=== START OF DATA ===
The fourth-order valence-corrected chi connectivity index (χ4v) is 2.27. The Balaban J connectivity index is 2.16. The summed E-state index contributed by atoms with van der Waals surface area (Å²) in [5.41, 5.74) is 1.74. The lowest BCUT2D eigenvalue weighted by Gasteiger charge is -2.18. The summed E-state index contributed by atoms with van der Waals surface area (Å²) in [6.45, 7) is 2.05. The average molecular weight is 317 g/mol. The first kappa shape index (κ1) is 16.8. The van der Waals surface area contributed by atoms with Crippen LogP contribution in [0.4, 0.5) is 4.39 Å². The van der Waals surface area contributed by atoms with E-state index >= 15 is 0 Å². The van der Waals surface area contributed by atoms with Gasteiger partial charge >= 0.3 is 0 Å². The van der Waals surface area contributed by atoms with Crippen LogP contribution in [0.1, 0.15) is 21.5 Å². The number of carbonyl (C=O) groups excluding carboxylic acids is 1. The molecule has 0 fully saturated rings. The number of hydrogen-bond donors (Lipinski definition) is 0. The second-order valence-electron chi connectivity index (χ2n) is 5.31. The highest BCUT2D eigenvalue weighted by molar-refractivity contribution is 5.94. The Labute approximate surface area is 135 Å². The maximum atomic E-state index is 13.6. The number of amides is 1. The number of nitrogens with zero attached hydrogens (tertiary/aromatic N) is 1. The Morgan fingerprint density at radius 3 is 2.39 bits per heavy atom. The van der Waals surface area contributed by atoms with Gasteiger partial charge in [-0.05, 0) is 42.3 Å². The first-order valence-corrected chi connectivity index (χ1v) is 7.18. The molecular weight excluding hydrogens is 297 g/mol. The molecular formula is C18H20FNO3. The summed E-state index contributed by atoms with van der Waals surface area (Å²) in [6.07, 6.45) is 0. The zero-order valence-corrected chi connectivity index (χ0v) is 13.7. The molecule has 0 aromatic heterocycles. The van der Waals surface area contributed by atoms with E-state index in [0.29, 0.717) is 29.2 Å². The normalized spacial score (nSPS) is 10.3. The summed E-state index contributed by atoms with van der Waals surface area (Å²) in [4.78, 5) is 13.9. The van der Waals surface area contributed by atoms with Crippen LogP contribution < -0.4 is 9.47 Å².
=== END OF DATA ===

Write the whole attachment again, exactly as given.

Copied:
The fourth-order valence-corrected chi connectivity index (χ4v) is 2.27. The Balaban J connectivity index is 2.16. The summed E-state index contributed by atoms with van der Waals surface area (Å²) in [5.41, 5.74) is 1.74. The lowest BCUT2D eigenvalue weighted by Gasteiger charge is -2.18. The summed E-state index contributed by atoms with van der Waals surface area (Å²) in [6.45, 7) is 2.05. The average molecular weight is 317 g/mol. The first kappa shape index (κ1) is 16.8. The van der Waals surface area contributed by atoms with Crippen LogP contribution in [0.4, 0.5) is 4.39 Å². The van der Waals surface area contributed by atoms with E-state index >= 15 is 0 Å². The van der Waals surface area contributed by atoms with Gasteiger partial charge >= 0.3 is 0 Å². The van der Waals surface area contributed by atoms with Crippen LogP contribution in [0.1, 0.15) is 21.5 Å². The number of carbonyl (C=O) groups excluding carboxylic acids is 1. The molecule has 0 fully saturated rings. The number of hydrogen-bond donors (Lipinski definition) is 0. The second-order valence-electron chi connectivity index (χ2n) is 5.31. The highest BCUT2D eigenvalue weighted by molar-refractivity contribution is 5.94. The Labute approximate surface area is 135 Å². The maximum atomic E-state index is 13.6. The number of amides is 1. The number of nitrogens with zero attached hydrogens (tertiary/aromatic N) is 1. The Morgan fingerprint density at radius 3 is 2.39 bits per heavy atom. The van der Waals surface area contributed by atoms with Gasteiger partial charge in [-0.05, 0) is 42.3 Å². The first-order valence-corrected chi connectivity index (χ1v) is 7.18. The molecular weight excluding hydrogens is 297 g/mol. The molecular formula is C18H20FNO3. The summed E-state index contributed by atoms with van der Waals surface area (Å²) in [6.07, 6.45) is 0. The zero-order valence-corrected chi connectivity index (χ0v) is 13.7. The molecule has 0 aromatic heterocycles. The van der Waals surface area contributed by atoms with E-state index in [0.29, 0.717) is 29.2 Å². The normalized spacial score (nSPS) is 10.3. The summed E-state index contributed by atoms with van der Waals surface area (Å²) in [4.78, 5) is 13.9. The van der Waals surface area contributed by atoms with Crippen LogP contribution < -0.4 is 9.47 Å².